The book is a story about a man who gives away his daughter because she has Down's Syndrome and the nurse who raises her and how this one event affects them and their families.
The doctor becomes quite interested in photography and I enjoyed the descriptions of his art: "This is what he yearned to capture on film: these rare moments where the world seemed unified, coherent, everything contained in a single fleeting image. A spareness that held beauty and hope and motion - a kind of silvery poetry, just as the body was poetry in blood and flesh and bone." I love photography myself, though recently I have mostly been taking bar shots of my friends and I looking goofy. But I have also taken photos that have been intended to be about so much more than just the image itself, to say something about the world.
"David watched her go, trying to fix this moment - the vivid backpack, her hair swinging against her back, Jack's free hand reacing out to grab leaves and sticks - forever in his mind. It was futile, of course; he was forgetting things with every step she took. Sometimes his photographs amazed him, picrures he came across stored in old boxes or folders, moments he could not remember even when he saw them: himself laughting with people whose names he had forgotten, Paul wearing an expression David ad never seen in life."Memory is such an interesting thing, as are the things we choose to keep as reminders of our lives. Moving every year or two allows for a lot more introspective going through of what you own, what surrounds you. And the last time I went home a reconnection with an old friend prompted me to look through childhood photos. Facebook is also a blast from the past, as I seem to have reconnected in this most unusual internet way with many people I went to elementary and high school with. It is very interesting what memories photos can elicit and which photos seem to come with no associations at all.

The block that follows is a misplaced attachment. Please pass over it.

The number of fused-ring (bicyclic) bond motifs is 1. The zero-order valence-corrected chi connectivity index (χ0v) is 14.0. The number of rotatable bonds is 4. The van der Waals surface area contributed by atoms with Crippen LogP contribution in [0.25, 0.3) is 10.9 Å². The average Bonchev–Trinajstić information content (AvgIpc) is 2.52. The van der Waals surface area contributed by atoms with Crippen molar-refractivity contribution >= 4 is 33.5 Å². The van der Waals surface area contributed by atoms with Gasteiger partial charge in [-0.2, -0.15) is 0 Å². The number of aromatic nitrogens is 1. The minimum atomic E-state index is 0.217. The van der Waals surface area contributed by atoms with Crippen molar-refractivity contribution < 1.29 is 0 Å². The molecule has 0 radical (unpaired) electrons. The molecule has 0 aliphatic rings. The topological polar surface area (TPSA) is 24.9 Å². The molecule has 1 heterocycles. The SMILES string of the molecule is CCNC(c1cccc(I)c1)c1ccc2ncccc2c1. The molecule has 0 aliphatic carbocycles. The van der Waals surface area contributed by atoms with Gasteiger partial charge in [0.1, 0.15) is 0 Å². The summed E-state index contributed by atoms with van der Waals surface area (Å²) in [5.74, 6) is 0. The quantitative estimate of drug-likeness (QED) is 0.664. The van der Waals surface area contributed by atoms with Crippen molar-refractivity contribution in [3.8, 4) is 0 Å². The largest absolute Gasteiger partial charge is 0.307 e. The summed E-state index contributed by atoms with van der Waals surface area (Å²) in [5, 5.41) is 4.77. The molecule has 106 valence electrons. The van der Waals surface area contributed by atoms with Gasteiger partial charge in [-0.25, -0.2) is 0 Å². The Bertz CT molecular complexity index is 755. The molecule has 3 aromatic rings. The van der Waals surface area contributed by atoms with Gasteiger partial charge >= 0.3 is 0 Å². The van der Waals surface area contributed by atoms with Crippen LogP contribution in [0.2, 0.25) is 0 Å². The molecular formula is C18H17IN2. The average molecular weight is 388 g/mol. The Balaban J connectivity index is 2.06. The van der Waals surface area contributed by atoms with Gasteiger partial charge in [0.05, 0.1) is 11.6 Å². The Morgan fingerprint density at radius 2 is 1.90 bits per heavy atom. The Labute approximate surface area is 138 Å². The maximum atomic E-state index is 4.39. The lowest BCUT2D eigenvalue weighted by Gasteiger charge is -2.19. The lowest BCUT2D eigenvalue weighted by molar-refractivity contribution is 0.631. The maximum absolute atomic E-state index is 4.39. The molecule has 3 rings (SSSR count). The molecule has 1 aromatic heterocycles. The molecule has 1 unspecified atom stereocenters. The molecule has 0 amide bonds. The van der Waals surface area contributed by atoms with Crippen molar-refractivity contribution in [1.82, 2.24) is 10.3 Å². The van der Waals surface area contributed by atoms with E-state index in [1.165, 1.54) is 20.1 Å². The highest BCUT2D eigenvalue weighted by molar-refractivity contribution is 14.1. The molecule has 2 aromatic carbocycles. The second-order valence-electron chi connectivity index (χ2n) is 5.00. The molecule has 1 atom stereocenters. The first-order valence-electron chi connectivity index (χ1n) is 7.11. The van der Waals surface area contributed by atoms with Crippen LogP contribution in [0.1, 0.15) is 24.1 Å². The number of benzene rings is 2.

"Norah glanced at the boxes of photographs, wanting to take that young woman she had been by the arm and shake her gently. Keep going, she wanted to tell her. Don't give up. Your life will be fine in the end."So, so true.
In an interview with the author, she says: "I also remember being annoyed, more than once, when my friends' need to get a photo right interfered with the moment the photo was meant to capture... How did the presence of the photographer change the nature of the moment? What was gained and what was lost by having the eye of the camera present?" An interesting thought. Certainly, lately in Seoul I have been the official photographer of the group, and I have always loved to take tons of photos of absolutely everything. Who knows how the presence of a camera might be changing events.
A related article from Oh My News.